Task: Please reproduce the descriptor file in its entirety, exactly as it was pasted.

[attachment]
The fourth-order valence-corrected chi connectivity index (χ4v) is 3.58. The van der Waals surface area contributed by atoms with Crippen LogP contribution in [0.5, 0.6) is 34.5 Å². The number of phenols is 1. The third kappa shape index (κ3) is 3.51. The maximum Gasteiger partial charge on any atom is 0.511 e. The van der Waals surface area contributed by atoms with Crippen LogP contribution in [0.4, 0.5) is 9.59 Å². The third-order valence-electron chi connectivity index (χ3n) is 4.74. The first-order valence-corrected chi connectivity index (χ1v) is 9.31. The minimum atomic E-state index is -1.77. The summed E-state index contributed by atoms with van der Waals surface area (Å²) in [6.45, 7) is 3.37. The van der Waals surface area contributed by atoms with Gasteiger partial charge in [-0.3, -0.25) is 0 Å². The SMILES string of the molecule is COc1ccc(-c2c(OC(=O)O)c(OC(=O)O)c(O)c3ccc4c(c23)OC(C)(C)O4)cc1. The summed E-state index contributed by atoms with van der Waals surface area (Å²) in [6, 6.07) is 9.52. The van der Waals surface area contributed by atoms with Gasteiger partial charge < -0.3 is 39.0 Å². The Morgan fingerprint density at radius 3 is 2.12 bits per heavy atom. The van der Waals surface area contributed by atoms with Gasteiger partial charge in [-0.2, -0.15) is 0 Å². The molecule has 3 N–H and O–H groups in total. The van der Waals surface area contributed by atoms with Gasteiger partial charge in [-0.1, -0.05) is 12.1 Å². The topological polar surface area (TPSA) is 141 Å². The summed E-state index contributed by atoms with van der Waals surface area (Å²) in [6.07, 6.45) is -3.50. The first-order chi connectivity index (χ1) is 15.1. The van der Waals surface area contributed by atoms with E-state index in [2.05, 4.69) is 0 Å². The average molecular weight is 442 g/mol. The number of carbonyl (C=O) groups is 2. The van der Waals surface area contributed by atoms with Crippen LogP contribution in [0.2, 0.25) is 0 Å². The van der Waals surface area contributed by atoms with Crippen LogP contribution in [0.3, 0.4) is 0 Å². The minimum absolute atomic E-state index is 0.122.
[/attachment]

The fourth-order valence-corrected chi connectivity index (χ4v) is 3.58. The van der Waals surface area contributed by atoms with Crippen LogP contribution in [0.5, 0.6) is 34.5 Å². The number of phenols is 1. The third kappa shape index (κ3) is 3.51. The maximum Gasteiger partial charge on any atom is 0.511 e. The van der Waals surface area contributed by atoms with Crippen LogP contribution in [0.4, 0.5) is 9.59 Å². The third-order valence-electron chi connectivity index (χ3n) is 4.74. The first-order valence-corrected chi connectivity index (χ1v) is 9.31. The minimum atomic E-state index is -1.77. The summed E-state index contributed by atoms with van der Waals surface area (Å²) in [6.45, 7) is 3.37. The van der Waals surface area contributed by atoms with Gasteiger partial charge in [-0.3, -0.25) is 0 Å². The SMILES string of the molecule is COc1ccc(-c2c(OC(=O)O)c(OC(=O)O)c(O)c3ccc4c(c23)OC(C)(C)O4)cc1. The summed E-state index contributed by atoms with van der Waals surface area (Å²) in [6, 6.07) is 9.52. The van der Waals surface area contributed by atoms with Gasteiger partial charge < -0.3 is 39.0 Å². The Morgan fingerprint density at radius 3 is 2.12 bits per heavy atom. The van der Waals surface area contributed by atoms with Gasteiger partial charge in [-0.2, -0.15) is 0 Å². The molecule has 3 N–H and O–H groups in total. The van der Waals surface area contributed by atoms with Gasteiger partial charge in [-0.1, -0.05) is 12.1 Å². The topological polar surface area (TPSA) is 141 Å². The summed E-state index contributed by atoms with van der Waals surface area (Å²) in [6.07, 6.45) is -3.50. The first-order chi connectivity index (χ1) is 15.1. The van der Waals surface area contributed by atoms with E-state index in [2.05, 4.69) is 0 Å². The average molecular weight is 442 g/mol. The number of carbonyl (C=O) groups is 2. The van der Waals surface area contributed by atoms with Crippen LogP contribution in [0.2, 0.25) is 0 Å². The van der Waals surface area contributed by atoms with Crippen LogP contribution in [0.3, 0.4) is 0 Å². The minimum absolute atomic E-state index is 0.122.